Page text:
'Whitney': The Story Behind Controversial New Whitney Houston Doc - Rolling Stone
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‘Whitney’: The Story Behind the Controversial New Whitney Houston Doc

How filmmaker Kevin Macdonald crafted what may be the definitive look at the singer’s downfall – and why he decided to name her abuser

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The story behind the controversial new documentary on Whitney Houston – and why director Kevin Macdonald felt he needed to name her abuser.

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Whitney Houston’s longtime movie agent Nicole David had two key goals while producing the documentary Whitney (in theaters July 6th) about the singer: “I wanted to show the world she wasn’t just this beautiful girl with the best voice who pissed it all away,” she says. “I also wanted to understand myself how this blessed, talented person wound up dead. I never understood it – and I was there.”

So she hired filmmaker Kevin Macdonald – best known for directing the Bob Marley documentary Marley and the Oscar-winning bio-drama The Last King of Scotland – to helm the project. At first, the director had little interest. “I largely knew [Whitney] from the tabloid coverage,” he says. “To be honest, I was put off by her because she’d become such a train wreck. I knew her songs growing up in the 1980s, but I found it very hard to sympathize with her.”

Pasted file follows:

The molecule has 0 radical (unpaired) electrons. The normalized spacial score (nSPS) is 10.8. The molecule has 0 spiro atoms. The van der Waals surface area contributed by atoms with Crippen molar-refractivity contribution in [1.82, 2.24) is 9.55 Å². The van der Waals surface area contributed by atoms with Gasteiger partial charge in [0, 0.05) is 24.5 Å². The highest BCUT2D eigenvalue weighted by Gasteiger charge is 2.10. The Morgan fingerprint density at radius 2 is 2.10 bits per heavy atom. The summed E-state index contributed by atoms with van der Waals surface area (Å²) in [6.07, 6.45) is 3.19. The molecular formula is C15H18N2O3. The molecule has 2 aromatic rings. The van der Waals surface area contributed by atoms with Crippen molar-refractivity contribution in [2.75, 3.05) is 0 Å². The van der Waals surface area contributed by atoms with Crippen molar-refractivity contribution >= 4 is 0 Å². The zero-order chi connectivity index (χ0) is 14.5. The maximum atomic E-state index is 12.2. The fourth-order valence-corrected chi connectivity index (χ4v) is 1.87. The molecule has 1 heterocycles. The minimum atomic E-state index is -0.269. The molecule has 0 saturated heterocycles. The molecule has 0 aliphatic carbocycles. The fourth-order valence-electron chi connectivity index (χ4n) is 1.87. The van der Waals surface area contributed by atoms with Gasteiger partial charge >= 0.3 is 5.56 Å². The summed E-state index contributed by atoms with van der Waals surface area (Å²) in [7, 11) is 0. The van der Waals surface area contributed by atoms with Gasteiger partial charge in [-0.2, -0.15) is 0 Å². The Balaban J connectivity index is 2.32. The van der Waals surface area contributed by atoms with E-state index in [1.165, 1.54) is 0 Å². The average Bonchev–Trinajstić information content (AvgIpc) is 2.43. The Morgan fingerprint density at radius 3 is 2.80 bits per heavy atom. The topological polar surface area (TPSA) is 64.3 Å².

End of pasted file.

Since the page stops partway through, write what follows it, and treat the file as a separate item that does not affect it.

But after meeting with David and Whitney’s sister-in-law Pat Houston, who now runs the singer’s estate, Macdonald began having second thoughts. They convinced him they wanted a portrait that told the unvarnished truth about Whitney’s difficult life. “When you’re dealing with a big family estate and record companies on a big budget movie, there’s a lot of room for people with agendas to get difficult,” he says. “I told them I’d only do it if I was given final cut.”

Directors hired to create documentaries by a large estate rarely get such a deal, but Pat Houston didn’t take much convincing. “We gave him final cut because we knew he had integrity,” she says. “Of course some toes will get stepped on and you may not like something of the things that are being done. But you have to look at the bigger picture. We wanted to do what was right.”

Once the deal was hammered out, Macdonald and his team had the overwhelming task of sorting through five-decades’ worth of photos, videos and audio recordings from Houston’s life, as well as sitting down with as many people as possible for interviews. And while the estate had thousands of hours of footage drawn from concerts, public appearances and backstage film shoots, the filmmakers quickly discovered that most of it was unusable. “Almost all of it was repetitive and unrevealing,” he says. “Whitney gave very few interviews, and the ones she did do were very superficial. She wasn’t comfortable in front of the camera and she usually just did them to sell something.”